Before 1960, LOESS deviates from the FEM curves, MESH less, and INFILL least. The agreement of INFILL probably comes from the common use of Laplace interpolation for the empty Antarctic region. In the post 1990 period, it is LOESS which best tracks with FEM.

However, I should note that no discrepancies exceed about 0.02°C.

Next steps

After further experience, I will probably make FEM/LOESS my frontline method.


  1. Hum, it seems that the discrepancy might be related to some artifact in the 1940's. Maybe you have discovered a test to pinpoint anomalous data here.

  2. The issue with the 1940's is that the corrections are abrupt, drawn along the war-year endpoints when measurement techniques changed dramatically. Differing filtering techniques will either exaggerate or suppress the adjustments made at the boundary years. A high-pass filter will enhance, while a low-pass will suppress. BTW, the strongest multiple El Nino peak also occurred in the early 1940's making it eve more difficult to adjust.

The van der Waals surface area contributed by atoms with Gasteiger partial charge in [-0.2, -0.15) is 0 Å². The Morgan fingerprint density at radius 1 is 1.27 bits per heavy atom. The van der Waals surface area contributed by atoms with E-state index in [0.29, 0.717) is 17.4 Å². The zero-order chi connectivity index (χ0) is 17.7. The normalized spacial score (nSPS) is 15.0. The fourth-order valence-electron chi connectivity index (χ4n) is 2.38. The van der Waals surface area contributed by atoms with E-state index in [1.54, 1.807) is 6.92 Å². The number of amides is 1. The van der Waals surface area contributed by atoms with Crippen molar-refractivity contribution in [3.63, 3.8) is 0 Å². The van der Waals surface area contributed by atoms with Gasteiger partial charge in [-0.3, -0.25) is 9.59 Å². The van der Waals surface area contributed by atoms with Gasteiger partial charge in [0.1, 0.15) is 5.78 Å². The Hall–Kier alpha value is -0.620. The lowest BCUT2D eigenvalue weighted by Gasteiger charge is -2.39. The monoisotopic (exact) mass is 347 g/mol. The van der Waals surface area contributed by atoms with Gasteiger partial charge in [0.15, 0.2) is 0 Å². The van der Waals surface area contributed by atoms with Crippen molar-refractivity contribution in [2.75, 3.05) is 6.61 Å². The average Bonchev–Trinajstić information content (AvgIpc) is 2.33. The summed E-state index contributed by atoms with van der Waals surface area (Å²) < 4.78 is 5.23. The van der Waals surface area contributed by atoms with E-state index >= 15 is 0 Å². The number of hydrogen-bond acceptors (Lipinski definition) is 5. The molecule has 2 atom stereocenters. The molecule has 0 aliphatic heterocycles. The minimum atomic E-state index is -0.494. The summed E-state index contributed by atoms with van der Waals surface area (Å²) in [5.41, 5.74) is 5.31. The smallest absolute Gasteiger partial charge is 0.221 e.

3. I think I understand your new method . It has got me interested again in the use of icosahedral grids (FEM) for the earth's surface. You seem to be using what I call a level 4 Icosahedral grid with 2562 nodes, then using LOESS to fit the station values to a polynomial for each triangle. The result are nice smooth anomaly distributions. Do you also interpolate into empty triangles?

    I have instead been using a brute force method by stepping up to a level 5 icosahedral grid with 10224 nodes and then averaging all temperatures within the 4 times smaller triangles. Perhaps I should be using R !

    1. Clive,